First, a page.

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Association analysis of dyslexia candidate genes in a Dutch longitudinal sample

MPG-Autoren
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Carrion Castillo,  Amaia
Language and Genetics Department, MPI for Psycholinguistics, Max Planck Society;
International Max Planck Research School for Language Sciences, MPI for Psycholinguistics, Max Planck Society, Nijmegen, NL;

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Francks,  Clyde
Language and Genetics Department, MPI for Psycholinguistics, Max Planck Society;
Donders Institute for Brain, Cognition and Behaviour, External Organizations;

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Fisher,  Simon E.
Language and Genetics Department, MPI for Psycholinguistics, Max Planck Society;
Donders Institute for Brain, Cognition and Behaviour, External Organizations;

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Zitation

Carrion Castillo, A., Heister, A., Naber, M., van der Leij, A., Franke, B., Francks, C., et al. (2016). Association analysis of dyslexia candidate genes in a Dutch longitudinal sample. Talk presented at IWORDD - International Workshop on Reading and Developmental Dyslexia. Bilbao, Spain. 2016-05-05 - 2016-05-07.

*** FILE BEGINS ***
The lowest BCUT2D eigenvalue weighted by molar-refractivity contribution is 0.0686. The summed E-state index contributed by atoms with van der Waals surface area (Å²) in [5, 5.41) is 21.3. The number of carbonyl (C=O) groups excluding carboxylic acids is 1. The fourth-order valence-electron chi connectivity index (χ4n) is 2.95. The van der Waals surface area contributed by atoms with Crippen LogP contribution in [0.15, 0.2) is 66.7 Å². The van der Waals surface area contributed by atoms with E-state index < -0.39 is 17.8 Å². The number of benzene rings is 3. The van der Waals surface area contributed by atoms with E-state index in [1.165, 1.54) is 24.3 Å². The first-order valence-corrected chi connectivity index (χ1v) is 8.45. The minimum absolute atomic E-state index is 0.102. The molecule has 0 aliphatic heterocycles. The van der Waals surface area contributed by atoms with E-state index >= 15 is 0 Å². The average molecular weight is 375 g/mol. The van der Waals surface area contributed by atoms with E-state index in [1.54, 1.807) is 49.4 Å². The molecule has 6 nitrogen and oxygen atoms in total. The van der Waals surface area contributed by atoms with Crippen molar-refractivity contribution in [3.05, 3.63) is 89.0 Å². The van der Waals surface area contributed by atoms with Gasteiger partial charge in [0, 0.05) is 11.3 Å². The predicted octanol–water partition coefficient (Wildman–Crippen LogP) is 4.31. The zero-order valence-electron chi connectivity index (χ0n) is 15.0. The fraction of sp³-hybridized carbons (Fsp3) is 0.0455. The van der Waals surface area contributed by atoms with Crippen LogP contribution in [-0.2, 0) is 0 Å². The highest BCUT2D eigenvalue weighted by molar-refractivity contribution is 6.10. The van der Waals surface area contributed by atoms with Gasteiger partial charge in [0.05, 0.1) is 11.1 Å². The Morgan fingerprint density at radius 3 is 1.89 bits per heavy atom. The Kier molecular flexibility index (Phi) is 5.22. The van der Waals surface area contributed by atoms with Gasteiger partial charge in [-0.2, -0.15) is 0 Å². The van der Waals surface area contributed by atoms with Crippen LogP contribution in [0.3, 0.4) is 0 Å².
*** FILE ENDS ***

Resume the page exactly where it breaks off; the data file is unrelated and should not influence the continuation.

Zitierlink: http://hdl.handle.net/11858/00-001M-0000-002A-6339-C
Zusammenfassung
Dyslexia is a common learning disability with a known genetic component. Several candidate genes have been implicated in dyslexia susceptibility, such as ROBO1, KIAA0319, and DCDC2. Associations with variants in these genes have also been reported for a variety of psychometric measures that tackle underlying processes that might be impaired in dyslexic people. In this study, we first conducted a literature review to select single nucleotide polymorphisms (SNPs) in dyslexia candidate genes that had been repeatedly implicated in multiple studies. We then assessed the selected SNPs for association in a well-phenotyped longitudinal dataset: the Dutch Dyslexia Program longitudinal sample. We tested for association with several quantitative traits, including word and nonword reading fluency, rapid naming, phoneme deletion and nonword repetition, and took advantage of the longitudinal nature of the sample to examine if associations were stable across four developmental time-points (from 7 to 12 years). Two SNPs in the KIAA0319 gene were found to be nominally associated with rapid naming, and further analysis revealed that these associations were stable across different ages.